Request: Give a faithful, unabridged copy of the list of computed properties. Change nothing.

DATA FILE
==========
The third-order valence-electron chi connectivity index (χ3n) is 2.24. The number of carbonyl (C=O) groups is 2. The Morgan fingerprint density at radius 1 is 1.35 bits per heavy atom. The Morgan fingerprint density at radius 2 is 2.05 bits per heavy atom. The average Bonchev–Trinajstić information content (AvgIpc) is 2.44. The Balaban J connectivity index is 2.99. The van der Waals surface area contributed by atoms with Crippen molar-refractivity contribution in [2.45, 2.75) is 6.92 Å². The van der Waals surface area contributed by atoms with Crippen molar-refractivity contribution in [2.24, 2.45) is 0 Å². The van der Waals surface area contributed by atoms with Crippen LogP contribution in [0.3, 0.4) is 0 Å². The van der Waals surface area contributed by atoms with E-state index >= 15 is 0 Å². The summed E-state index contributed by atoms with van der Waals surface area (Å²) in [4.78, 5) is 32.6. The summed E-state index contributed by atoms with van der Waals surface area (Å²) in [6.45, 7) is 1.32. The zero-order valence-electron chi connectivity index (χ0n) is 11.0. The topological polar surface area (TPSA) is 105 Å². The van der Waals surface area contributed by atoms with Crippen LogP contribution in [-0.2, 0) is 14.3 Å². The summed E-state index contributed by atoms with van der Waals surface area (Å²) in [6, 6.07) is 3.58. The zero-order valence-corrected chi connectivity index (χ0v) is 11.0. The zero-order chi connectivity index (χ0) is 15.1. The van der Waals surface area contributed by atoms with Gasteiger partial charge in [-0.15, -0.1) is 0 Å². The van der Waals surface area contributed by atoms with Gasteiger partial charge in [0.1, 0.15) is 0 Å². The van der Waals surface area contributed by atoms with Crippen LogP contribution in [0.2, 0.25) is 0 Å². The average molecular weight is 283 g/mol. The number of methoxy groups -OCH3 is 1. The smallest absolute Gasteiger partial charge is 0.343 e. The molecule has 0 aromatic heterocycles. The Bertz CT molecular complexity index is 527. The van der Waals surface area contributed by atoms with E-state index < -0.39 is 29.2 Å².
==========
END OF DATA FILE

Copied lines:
The third-order valence-electron chi connectivity index (χ3n) is 2.24. The number of carbonyl (C=O) groups is 2. The Morgan fingerprint density at radius 1 is 1.35 bits per heavy atom. The Morgan fingerprint density at radius 2 is 2.05 bits per heavy atom. The average Bonchev–Trinajstić information content (AvgIpc) is 2.44. The Balaban J connectivity index is 2.99. The van der Waals surface area contributed by atoms with Crippen molar-refractivity contribution in [2.45, 2.75) is 6.92 Å². The van der Waals surface area contributed by atoms with Crippen molar-refractivity contribution in [2.24, 2.45) is 0 Å². The van der Waals surface area contributed by atoms with Crippen LogP contribution in [0.3, 0.4) is 0 Å². The van der Waals surface area contributed by atoms with E-state index >= 15 is 0 Å². The summed E-state index contributed by atoms with van der Waals surface area (Å²) in [4.78, 5) is 32.6. The summed E-state index contributed by atoms with van der Waals surface area (Å²) in [6.45, 7) is 1.32. The zero-order valence-electron chi connectivity index (χ0n) is 11.0. The topological polar surface area (TPSA) is 105 Å². The van der Waals surface area contributed by atoms with Crippen LogP contribution in [-0.2, 0) is 14.3 Å². The summed E-state index contributed by atoms with van der Waals surface area (Å²) in [6, 6.07) is 3.58. The zero-order valence-corrected chi connectivity index (χ0v) is 11.0. The zero-order chi connectivity index (χ0) is 15.1. The van der Waals surface area contributed by atoms with Gasteiger partial charge in [-0.15, -0.1) is 0 Å². The van der Waals surface area contributed by atoms with Gasteiger partial charge in [0.1, 0.15) is 0 Å². The van der Waals surface area contributed by atoms with Crippen LogP contribution in [0.2, 0.25) is 0 Å². The average molecular weight is 283 g/mol. The number of methoxy groups -OCH3 is 1. The smallest absolute Gasteiger partial charge is 0.343 e. The molecule has 0 aromatic heterocycles. The Bertz CT molecular complexity index is 527. The van der Waals surface area contributed by atoms with E-state index < -0.39 is 29.2 Å².